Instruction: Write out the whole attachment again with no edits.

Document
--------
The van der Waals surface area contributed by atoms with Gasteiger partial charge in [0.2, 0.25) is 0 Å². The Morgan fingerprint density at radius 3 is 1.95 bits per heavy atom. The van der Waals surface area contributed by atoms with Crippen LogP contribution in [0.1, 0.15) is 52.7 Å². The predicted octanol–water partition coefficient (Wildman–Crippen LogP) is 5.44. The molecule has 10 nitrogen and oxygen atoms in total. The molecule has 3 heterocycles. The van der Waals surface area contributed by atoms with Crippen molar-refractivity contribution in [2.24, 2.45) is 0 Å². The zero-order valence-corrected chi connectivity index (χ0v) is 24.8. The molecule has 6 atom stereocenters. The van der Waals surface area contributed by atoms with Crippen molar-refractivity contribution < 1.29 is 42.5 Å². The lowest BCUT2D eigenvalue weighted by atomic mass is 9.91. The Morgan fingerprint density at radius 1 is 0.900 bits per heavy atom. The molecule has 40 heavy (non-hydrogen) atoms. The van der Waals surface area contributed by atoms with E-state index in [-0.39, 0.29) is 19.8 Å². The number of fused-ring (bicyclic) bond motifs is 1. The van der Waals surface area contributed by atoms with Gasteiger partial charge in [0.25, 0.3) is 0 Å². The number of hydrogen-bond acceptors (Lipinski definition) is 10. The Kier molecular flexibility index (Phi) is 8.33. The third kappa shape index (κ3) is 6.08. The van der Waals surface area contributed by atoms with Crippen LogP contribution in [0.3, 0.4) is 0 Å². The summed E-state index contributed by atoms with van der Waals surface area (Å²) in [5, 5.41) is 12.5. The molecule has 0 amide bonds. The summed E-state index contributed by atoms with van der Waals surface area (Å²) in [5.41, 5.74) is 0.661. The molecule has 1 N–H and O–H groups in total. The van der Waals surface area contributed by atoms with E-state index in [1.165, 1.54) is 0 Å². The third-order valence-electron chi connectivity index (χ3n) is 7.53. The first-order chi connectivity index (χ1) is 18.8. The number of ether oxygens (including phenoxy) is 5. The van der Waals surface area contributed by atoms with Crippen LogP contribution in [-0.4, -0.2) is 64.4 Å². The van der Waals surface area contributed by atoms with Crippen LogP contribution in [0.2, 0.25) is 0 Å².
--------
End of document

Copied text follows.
The van der Waals surface area contributed by atoms with Gasteiger partial charge in [0.2, 0.25) is 0 Å². The Morgan fingerprint density at radius 3 is 1.95 bits per heavy atom. The van der Waals surface area contributed by atoms with Crippen LogP contribution in [0.1, 0.15) is 52.7 Å². The predicted octanol–water partition coefficient (Wildman–Crippen LogP) is 5.44. The molecule has 10 nitrogen and oxygen atoms in total. The molecule has 3 heterocycles. The van der Waals surface area contributed by atoms with Crippen molar-refractivity contribution in [2.24, 2.45) is 0 Å². The zero-order valence-corrected chi connectivity index (χ0v) is 24.8. The molecule has 6 atom stereocenters. The van der Waals surface area contributed by atoms with Crippen molar-refractivity contribution < 1.29 is 42.5 Å². The lowest BCUT2D eigenvalue weighted by atomic mass is 9.91. The Morgan fingerprint density at radius 1 is 0.900 bits per heavy atom. The molecule has 40 heavy (non-hydrogen) atoms. The van der Waals surface area contributed by atoms with E-state index in [-0.39, 0.29) is 19.8 Å². The number of fused-ring (bicyclic) bond motifs is 1. The van der Waals surface area contributed by atoms with Gasteiger partial charge in [0.25, 0.3) is 0 Å². The number of hydrogen-bond acceptors (Lipinski definition) is 10. The Kier molecular flexibility index (Phi) is 8.33. The third kappa shape index (κ3) is 6.08. The van der Waals surface area contributed by atoms with Crippen LogP contribution in [0.3, 0.4) is 0 Å². The summed E-state index contributed by atoms with van der Waals surface area (Å²) in [5, 5.41) is 12.5. The molecule has 0 amide bonds. The summed E-state index contributed by atoms with van der Waals surface area (Å²) in [5.41, 5.74) is 0.661. The molecule has 1 N–H and O–H groups in total. The van der Waals surface area contributed by atoms with E-state index in [1.165, 1.54) is 0 Å². The third-order valence-electron chi connectivity index (χ3n) is 7.53. The first-order chi connectivity index (χ1) is 18.8. The number of ether oxygens (including phenoxy) is 5. The van der Waals surface area contributed by atoms with Crippen LogP contribution in [-0.4, -0.2) is 64.4 Å². The van der Waals surface area contributed by atoms with Crippen LogP contribution in [0.2, 0.25) is 0 Å².